The new reactor is expected to save money not only because it can be built in a factory rather than on site but also because it adds safety features—which could reduce the amount of steel and concrete needed to guard against accidents—and because it runs at atmospheric pressure rather than the high pressures required in conventional reactors.
A conventional nuclear power plant is cooled by water, which boils at a temperature far below the 2,000 °C at the core of a fuel pellet. Even after the reactor is shut down, it must be continuously cooled by pumping in water. The inability to do that is what caused the problems at Fukushima: hydrogen explosions, releases of radiation, and finally meltdown.
Interview with Transatomic Power CEO Wilcox at ThoriumMSR
WAMSR is similar in many ways to the Molten Salt reactor built in th1960s but WAMSR is a factor 20 smaller due to changes in materials, geometry and spectrum. The technical approach Transatomic Power is using will work for uranium or thorium. The first product is the simpler case, which is for burning uranium, either fresh, low-enriched uranium or in the form of spent fuel. A future version could use Thorium.
If using fresh fuel, WAMSR is likely to receive UF6 gas. If using spent fuel, WAMSR would have a mechanical process to remove casings but otherwise dissolve the entire spent fuel uranium oxide directly into the salt.
The WAMSR will operate at about 700 Celsius.
Transatomic Power's Waste-Annihilating Molten Salt Reactor -- WAMSR -- can convert the high-level nuclear waste produced by conventional nuclear reactors each year into $7.1 trillion of electricity. At full deployment, our reactors can use existing stockpiles of nuclear waste to satisfy the world’s electricity needs through 2083.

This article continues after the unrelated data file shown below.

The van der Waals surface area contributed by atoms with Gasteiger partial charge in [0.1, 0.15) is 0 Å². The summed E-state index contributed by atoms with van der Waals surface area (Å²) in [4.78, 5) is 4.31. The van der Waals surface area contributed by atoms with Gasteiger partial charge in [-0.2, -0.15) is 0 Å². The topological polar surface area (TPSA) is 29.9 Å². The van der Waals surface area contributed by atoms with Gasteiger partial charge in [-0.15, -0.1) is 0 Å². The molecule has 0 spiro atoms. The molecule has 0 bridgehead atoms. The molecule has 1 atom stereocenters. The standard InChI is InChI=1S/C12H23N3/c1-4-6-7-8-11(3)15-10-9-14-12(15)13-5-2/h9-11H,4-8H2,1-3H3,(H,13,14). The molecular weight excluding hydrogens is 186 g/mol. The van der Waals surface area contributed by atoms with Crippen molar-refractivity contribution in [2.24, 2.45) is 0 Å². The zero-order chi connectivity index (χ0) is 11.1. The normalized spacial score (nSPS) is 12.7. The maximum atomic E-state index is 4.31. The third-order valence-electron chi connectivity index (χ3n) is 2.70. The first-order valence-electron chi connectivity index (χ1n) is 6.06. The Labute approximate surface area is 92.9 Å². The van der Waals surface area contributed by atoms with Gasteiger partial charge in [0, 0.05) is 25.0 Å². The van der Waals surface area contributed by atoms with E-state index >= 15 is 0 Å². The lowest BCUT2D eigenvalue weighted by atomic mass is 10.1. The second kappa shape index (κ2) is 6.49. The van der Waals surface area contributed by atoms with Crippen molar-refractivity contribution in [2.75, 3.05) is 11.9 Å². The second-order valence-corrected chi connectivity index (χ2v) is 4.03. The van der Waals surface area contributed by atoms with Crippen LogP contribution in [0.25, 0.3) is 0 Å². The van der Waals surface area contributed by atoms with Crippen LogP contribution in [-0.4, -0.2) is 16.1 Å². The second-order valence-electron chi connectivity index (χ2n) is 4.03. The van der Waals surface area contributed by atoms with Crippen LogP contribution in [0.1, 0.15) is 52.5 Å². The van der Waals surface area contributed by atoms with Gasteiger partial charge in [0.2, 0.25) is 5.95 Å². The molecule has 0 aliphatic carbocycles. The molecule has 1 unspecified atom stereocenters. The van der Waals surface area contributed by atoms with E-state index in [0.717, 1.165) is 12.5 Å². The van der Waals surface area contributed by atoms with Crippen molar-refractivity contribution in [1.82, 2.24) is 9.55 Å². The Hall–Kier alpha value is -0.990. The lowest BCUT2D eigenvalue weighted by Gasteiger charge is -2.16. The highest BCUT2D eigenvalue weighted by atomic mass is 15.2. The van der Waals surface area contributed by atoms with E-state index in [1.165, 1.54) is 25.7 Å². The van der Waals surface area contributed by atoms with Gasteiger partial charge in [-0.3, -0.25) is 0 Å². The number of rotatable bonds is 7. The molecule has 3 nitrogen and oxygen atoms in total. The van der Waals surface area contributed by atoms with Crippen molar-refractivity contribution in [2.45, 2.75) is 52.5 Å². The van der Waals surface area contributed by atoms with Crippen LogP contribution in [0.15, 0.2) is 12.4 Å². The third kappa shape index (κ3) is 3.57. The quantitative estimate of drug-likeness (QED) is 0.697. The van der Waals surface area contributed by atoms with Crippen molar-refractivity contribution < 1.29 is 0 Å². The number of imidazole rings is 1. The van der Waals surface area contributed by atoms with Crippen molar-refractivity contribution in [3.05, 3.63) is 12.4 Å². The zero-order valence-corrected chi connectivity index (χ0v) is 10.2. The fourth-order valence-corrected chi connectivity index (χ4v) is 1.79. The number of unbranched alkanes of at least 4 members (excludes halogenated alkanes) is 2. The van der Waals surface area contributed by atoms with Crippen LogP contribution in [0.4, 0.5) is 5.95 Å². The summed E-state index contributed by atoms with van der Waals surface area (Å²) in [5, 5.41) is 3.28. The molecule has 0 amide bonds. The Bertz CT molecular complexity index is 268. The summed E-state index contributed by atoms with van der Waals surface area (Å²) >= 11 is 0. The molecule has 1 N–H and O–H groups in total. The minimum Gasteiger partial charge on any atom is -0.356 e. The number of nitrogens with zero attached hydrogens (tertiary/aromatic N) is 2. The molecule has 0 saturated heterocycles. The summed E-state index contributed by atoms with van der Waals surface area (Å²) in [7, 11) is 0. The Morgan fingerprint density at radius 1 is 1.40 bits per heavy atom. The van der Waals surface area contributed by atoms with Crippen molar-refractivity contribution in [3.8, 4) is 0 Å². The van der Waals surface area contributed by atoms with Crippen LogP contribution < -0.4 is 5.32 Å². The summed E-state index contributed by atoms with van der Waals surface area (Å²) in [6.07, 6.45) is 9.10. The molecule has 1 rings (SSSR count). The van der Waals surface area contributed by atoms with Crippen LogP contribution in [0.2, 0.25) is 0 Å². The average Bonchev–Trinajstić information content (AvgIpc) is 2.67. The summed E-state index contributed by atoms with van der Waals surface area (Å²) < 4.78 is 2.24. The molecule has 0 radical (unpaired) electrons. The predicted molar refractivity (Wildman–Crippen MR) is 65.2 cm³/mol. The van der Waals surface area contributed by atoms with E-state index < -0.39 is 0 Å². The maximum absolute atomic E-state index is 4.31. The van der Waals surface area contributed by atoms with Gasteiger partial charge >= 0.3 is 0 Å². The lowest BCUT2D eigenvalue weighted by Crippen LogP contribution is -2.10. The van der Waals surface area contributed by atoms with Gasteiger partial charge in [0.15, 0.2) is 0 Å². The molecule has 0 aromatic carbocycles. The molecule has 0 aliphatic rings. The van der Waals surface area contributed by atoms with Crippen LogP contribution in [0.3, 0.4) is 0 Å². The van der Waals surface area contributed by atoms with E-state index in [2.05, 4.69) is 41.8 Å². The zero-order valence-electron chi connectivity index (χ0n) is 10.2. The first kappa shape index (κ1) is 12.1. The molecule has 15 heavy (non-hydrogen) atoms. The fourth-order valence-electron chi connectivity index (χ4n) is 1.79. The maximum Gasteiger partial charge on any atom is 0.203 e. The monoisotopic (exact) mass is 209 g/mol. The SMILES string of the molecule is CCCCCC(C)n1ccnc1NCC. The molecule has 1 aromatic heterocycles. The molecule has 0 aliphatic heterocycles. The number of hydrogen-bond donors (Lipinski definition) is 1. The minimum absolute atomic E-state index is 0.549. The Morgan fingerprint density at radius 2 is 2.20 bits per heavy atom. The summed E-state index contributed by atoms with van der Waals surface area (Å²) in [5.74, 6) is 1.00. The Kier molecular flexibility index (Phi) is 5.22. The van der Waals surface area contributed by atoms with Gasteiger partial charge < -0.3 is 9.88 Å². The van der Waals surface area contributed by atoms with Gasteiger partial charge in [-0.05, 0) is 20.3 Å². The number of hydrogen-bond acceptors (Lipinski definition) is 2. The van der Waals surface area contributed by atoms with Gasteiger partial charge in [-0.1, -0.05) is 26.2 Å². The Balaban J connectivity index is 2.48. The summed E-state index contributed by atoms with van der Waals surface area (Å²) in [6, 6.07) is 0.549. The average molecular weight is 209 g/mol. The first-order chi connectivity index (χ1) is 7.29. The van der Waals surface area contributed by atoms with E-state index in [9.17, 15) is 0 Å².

Conventional nuclear reactors can utilize only about 3% of the potential fission energy in a given amount of uranium before it has to be removed from the reactor. Our design captures 98% of this remaining energy.
Using molten salt as the coolant solves some of these problems. The salt, which is mixed in with the fuel, has a boiling point significantly higher than the temperature of the fuel. The reactor has a built-in thermostat—if it starts to heat up, the salt expands, spreading out the fuel and slowing the reactions. That gives the mixture a chance to cool off. In the event of a power outage, a stopper at the bottom of the reactor melts and the fuel and salt flow into a holding tank, where the fuel spreads out enough for the reactions to stop. The salt then cools and solidifies, encapsulating the radioactive materials. “It’s walk-away safe,” says Dewan, the company’s chief science officer. “If you lose electricity, even if there are no operators on site to pull levers, it will coast to a stop.”
The new design improves on the original molten-salt reactor by changing the internal geometry and using different materials. Transatomic is keeping many of the design details to itself, but one change involves eliminating the graphite that took up 90 percent of the volume of the Oak Ridge reactor. The company has also modified conditions in the reactor to produce faster neutrons, which makes it possible to burn most of the material that is ordinarily discarded as waste. A conventional reactor produces about 20 metric tons of high-level waste a year, and that material needs to be stored for 100,000 years. The 500-megawatt Transatomic reactor will produce only four kilograms of such waste a year, along with 250 kilograms of lower-level waste that has to be stored for a few hundred years.
The company’s next step is raising $5 million to run five experiments to help validate the basic design. Russ Wilcox, Transatomic’s CEO and the former CEO of E Ink, estimates that it will take eight years to build a prototype reactor—at a cost of $200 million.
A Nuclear Regulatory Commission Spokesman says that when the detailed plans are submitted that the NRC will take at least 5 years to review the plans.
SOURCES - MIT Technology Review, Transatomic Power, Thoriummsr
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